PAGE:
This study has several limitations. First, additional end points would have improved the power to detect a more modest association for higher levels of BMI. Insufficient end points prevented us from considering a BMI category as low as less than 20.0; however, we still observed elevated RRs among men with a BMI of less than 22.0, consistent with previous studies.6,11,19 Our study was powered to detect an unadjusted RR of total mortality of 1.27 for a BMI of 28.0 or greater relative to our reference group. However, more modest increases in the RRs cannot be reliably excluded. Second, we did not update changes in BMI during follow-up. The measurement of BMI at regular intervals during follow-up may have better reflected changes in BMI after a cardiovascular event. Furthermore, we do not have data as to the timing of self-reported mortal events in relation to the follow-up period, which may or may not affect the BMI noted at the beginning of the follow-up period. We were also unable to thoroughly evaluate confounding by diet and medical treatment. However, with physicians as subjects, medical care would be expected to be more homogeneous for their conditions. With no morbidity follow-up, no comment can be made on BMI and the incidence of subsequent nonfatal cardiovascular events, which may exist given the findings of Rea et al.14 Most strokes in the Physicians’ Health Study were ischemic; thus atherosclerotic processes paralleling that of MI may be the most likely cause. This study also relied on self-reported data. However, self-reported height and weight are thought to be reliable,37,38 and physicians more accurately self-report medical data than the general population.39 Thus, it is unlikely that the use of self-reported measures strongly biased our results. Finally, only men were included in this study, warranting a parallel study in women.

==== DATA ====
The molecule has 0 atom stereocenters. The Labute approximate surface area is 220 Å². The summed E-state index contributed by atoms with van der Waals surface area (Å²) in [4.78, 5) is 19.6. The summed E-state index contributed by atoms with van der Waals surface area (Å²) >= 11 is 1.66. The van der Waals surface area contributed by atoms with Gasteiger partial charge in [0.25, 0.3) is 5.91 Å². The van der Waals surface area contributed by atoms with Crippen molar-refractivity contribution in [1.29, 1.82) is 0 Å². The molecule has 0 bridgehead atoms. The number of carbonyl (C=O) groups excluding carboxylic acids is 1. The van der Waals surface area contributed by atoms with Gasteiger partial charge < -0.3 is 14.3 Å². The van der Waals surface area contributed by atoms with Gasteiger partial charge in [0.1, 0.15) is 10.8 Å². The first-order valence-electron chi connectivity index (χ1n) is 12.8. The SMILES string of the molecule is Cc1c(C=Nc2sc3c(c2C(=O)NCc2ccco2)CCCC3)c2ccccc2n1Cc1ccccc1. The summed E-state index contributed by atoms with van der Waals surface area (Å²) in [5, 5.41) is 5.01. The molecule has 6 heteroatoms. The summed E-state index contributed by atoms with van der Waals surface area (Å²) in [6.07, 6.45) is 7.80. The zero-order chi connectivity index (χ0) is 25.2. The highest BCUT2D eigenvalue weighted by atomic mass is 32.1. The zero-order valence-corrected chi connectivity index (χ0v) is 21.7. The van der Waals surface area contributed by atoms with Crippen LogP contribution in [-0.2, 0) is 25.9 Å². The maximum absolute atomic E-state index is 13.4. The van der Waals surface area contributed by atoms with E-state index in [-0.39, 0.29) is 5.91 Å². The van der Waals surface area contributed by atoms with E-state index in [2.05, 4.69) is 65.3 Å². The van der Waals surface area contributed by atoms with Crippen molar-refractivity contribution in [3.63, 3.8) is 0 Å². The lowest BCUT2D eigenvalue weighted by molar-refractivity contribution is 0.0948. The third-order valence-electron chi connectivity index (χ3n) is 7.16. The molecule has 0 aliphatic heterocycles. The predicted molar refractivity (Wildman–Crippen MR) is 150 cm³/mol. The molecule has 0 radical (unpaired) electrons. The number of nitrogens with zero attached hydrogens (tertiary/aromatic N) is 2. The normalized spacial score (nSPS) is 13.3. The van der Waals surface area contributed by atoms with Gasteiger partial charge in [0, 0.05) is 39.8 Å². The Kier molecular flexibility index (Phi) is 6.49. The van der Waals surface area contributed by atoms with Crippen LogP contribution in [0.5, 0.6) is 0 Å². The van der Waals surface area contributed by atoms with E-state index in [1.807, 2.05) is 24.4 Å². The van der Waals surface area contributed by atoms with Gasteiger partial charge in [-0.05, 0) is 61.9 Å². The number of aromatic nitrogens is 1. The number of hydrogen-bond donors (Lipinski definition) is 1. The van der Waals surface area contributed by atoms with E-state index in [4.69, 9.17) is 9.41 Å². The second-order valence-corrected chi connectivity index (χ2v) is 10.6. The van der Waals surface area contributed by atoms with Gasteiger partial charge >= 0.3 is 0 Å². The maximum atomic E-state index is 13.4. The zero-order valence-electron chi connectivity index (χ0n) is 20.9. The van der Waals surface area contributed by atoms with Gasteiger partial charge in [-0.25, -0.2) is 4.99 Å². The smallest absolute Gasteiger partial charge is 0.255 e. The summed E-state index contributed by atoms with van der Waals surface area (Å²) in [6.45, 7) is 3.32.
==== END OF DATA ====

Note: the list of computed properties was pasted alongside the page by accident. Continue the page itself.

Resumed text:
Body mass index was not strongly related to increases in the risk of total and cardiovascular mortality in this population of men with previous stroke or MI. This contrasts with studies examining BMI in populations without prior coronary artery disease. The presence of atherosclerosis and severity of underlying cardiovascular disease may attenuate any association between BMI and mortality. Further studies to examine the association of BMI in a secondary prevention setting are needed.
Correspondence: Howard D. Sesso, ScD, MPH, Division of Preventive Medicine, Brigham and Women’s Hospital, 900 Commonwealth Ave E, Boston, MA 02215-1204 (firstname.lastname@example.org).
Accepted for Publication: December 16, 2003.
Financial Disclosure: None.
Funding/Support: This study was supported by research grants CA-34944, CA-47988, CA-40368, HL-26490, HL-34595, and HL-43851 from the National Institutes of Health, Bethesda, Md.
Acknowledgment: We thank Natalya Gomelskaya and Vadim Bubes, PhD, for their assistance with the statistical analyses and the entire staff of the Physicians’ Health Study, under the leadership of Charlene Belanger, MA, as well as Mary Breen, Jean MacFadyen, Geneva McNair, David Potter, Leslie Power, Harriet Samuelson, Miriam Schvartz, Mickie Sheehey, Joanne Smith, and Phyllis Johnson Wojciechowski, for their crucial contributions.